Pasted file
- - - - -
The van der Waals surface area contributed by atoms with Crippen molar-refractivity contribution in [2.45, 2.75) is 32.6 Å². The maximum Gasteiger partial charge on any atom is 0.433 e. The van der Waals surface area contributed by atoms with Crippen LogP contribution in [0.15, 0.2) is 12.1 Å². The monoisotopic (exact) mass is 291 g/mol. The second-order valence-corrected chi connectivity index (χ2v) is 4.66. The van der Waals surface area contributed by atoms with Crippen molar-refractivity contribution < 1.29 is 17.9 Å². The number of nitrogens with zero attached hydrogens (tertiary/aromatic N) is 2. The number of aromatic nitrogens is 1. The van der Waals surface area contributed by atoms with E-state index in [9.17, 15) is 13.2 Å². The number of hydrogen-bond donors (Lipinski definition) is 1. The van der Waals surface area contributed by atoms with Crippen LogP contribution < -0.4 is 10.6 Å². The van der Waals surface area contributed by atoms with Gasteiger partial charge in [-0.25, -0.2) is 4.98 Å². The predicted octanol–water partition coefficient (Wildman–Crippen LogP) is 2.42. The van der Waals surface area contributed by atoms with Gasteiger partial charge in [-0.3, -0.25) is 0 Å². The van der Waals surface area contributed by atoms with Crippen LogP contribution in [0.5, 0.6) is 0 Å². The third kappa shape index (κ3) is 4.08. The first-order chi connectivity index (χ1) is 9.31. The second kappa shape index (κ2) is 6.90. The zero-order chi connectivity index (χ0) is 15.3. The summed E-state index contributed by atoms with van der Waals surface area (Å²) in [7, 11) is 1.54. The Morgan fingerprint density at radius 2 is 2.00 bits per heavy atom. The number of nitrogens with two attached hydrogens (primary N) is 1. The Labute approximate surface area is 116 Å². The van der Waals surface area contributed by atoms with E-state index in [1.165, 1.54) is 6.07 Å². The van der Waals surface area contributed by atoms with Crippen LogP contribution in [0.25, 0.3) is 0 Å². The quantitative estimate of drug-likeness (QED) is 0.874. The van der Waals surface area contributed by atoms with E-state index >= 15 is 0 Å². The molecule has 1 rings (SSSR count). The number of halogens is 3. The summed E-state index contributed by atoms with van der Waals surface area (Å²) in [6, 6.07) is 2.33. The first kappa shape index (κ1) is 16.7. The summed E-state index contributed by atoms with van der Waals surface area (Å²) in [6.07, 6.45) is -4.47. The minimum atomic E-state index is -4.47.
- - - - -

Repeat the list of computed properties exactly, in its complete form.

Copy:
The van der Waals surface area contributed by atoms with Crippen molar-refractivity contribution in [2.45, 2.75) is 32.6 Å². The maximum Gasteiger partial charge on any atom is 0.433 e. The van der Waals surface area contributed by atoms with Crippen LogP contribution in [0.15, 0.2) is 12.1 Å². The monoisotopic (exact) mass is 291 g/mol. The second-order valence-corrected chi connectivity index (χ2v) is 4.66. The van der Waals surface area contributed by atoms with Crippen molar-refractivity contribution < 1.29 is 17.9 Å². The number of nitrogens with zero attached hydrogens (tertiary/aromatic N) is 2. The number of aromatic nitrogens is 1. The van der Waals surface area contributed by atoms with E-state index in [9.17, 15) is 13.2 Å². The number of hydrogen-bond donors (Lipinski definition) is 1. The van der Waals surface area contributed by atoms with Crippen LogP contribution < -0.4 is 10.6 Å². The van der Waals surface area contributed by atoms with Gasteiger partial charge in [-0.25, -0.2) is 4.98 Å². The predicted octanol–water partition coefficient (Wildman–Crippen LogP) is 2.42. The van der Waals surface area contributed by atoms with Gasteiger partial charge in [-0.3, -0.25) is 0 Å². The van der Waals surface area contributed by atoms with Crippen LogP contribution in [0.5, 0.6) is 0 Å². The third kappa shape index (κ3) is 4.08. The first-order chi connectivity index (χ1) is 9.31. The second kappa shape index (κ2) is 6.90. The zero-order chi connectivity index (χ0) is 15.3. The summed E-state index contributed by atoms with van der Waals surface area (Å²) in [7, 11) is 1.54. The Morgan fingerprint density at radius 2 is 2.00 bits per heavy atom. The number of nitrogens with two attached hydrogens (primary N) is 1. The Labute approximate surface area is 116 Å². The van der Waals surface area contributed by atoms with E-state index in [1.165, 1.54) is 6.07 Å². The van der Waals surface area contributed by atoms with Crippen LogP contribution in [0.25, 0.3) is 0 Å². The quantitative estimate of drug-likeness (QED) is 0.874. The van der Waals surface area contributed by atoms with E-state index >= 15 is 0 Å². The molecule has 1 rings (SSSR count). The number of halogens is 3. The summed E-state index contributed by atoms with van der Waals surface area (Å²) in [6, 6.07) is 2.33. The first kappa shape index (κ1) is 16.7. The summed E-state index contributed by atoms with van der Waals surface area (Å²) in [6.07, 6.45) is -4.47. The minimum atomic E-state index is -4.47.